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1994 25' Excella
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I believe the reason that a smaller line is used at the end of a run is that a larger one isn't needed. Up towards the pump, the lines are supplying multiple fixtures and require a higher flow - more water has to fit through the pipe to supply everything. As you work down the line though, there are fewer and fewer fixtures demanding water. With lower demand for water flow, smaller pipes can be used.
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Old 06-29-2022, 02:51 PM   #7
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1988 32' Excella
Robbinsville , New Jersey
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The reason for the smaller tubing at the end was to save $2, and a bonus of reducing weight by 1 lb or so(less then 2lb). I have a 32' with all 1/2 ID tubing and the tubing holds less then 1 gallon of water, but some people claim huge weight savings by using smaller tubing cutting down on the under 8 lbs of water in the plumbing lines (which is lost due to needing to carry more spare parts, need parts for each size).
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Old 06-29-2022, 07:40 PM   #8
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1989 25' Excella
Hershey , Pennsylvania
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When I re-plumbed our '89 Excella 25' RBT I used the crimp clamps as opposed to the crimp rings mainly because the crimp tool was cheaper. They have added benefit though of easier access in a tight space like up against a wall.
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Old 07-02-2022, 02:08 PM   #9
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1976 24' Argosy 24
1999 30' Excella 1000
White Haven , Pennsylvania
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Our 76 Argosy is plumbed with what looks like 3/8 soft copper. Real PIA to get any fittings to work. Go 1/2 pex all the way. As far as the water heater is concerned, I doubt it will explode, but given the age that aluminum tank has to be pretty corroded. Our 1976 water heater leaked the first camping trip. And that was back in 1995! It makes a real wet mess of everything when they let go. having said that my buddy just reminded me that his water heater is a 1971 vintage. So what do i know.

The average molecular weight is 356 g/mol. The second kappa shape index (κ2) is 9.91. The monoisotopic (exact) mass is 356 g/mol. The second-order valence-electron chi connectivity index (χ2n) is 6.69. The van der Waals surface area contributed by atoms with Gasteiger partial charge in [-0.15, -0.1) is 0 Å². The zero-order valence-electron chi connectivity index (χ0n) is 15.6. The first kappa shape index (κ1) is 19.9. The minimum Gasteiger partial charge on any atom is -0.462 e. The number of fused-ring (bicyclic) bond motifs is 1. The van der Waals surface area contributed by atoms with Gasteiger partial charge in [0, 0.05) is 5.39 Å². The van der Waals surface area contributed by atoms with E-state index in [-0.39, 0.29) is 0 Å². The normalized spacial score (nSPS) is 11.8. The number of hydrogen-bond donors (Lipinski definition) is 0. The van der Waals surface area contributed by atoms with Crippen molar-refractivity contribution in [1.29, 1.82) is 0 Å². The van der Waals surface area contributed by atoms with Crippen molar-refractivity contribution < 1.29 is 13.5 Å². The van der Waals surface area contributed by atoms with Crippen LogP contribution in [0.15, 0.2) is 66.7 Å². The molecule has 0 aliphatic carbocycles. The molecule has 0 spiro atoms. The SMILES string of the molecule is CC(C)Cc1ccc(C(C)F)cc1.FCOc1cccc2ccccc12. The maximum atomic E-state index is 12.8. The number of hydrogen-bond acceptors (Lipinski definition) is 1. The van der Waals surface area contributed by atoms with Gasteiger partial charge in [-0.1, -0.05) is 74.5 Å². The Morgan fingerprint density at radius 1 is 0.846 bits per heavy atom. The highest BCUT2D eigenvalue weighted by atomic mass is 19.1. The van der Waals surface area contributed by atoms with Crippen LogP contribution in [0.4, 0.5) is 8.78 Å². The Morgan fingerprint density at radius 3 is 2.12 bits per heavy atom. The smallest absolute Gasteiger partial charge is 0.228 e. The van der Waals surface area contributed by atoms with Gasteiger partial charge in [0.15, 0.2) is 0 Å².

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Old 07-02-2022, 03:33 PM   #10
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1967 26' Overlander
Bugtussle , Oklahoma
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I used SharkBite fittings on some plumbing repairs in my house and will use it in my trailer. The connections are expensive, but it sure is easy to work with, especially in tight places.

Right now, I don't have a hot water heater installed but plan on putting one in later this month. I still have the original 1967 hot water heater in storage. Looks perfect but don't know if it works. Always thought I would install a new one, but I've decided to go ahead and figure out a way to test the old one on the back patio for a few days. If it tests out fine, I may go ahead and install it. That would save me somewhere around 500-700 dollars.
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Old 07-04-2022, 11:07 AM   #11
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1976 Argosy 24
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1968 26' Overlander
Lakewood , Colorado
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I like 1/2 pex all the way. I use a combo of fittings, mostly ring clamps as they are cheap and effective, then throw in a few sharkbite or Watts connectors on corners or inconvenient places, added benefit of giving a little movement. Hard to recommend a 50 year old water heater. I have a 25 ft propane hose I bought on e-bay several years back with a regulator and 3/8" female flare that attaches to any propane bottle. I use it to test/repair all my appliances on the floor or bench, way easier than installing to test.
Good luck, Mark D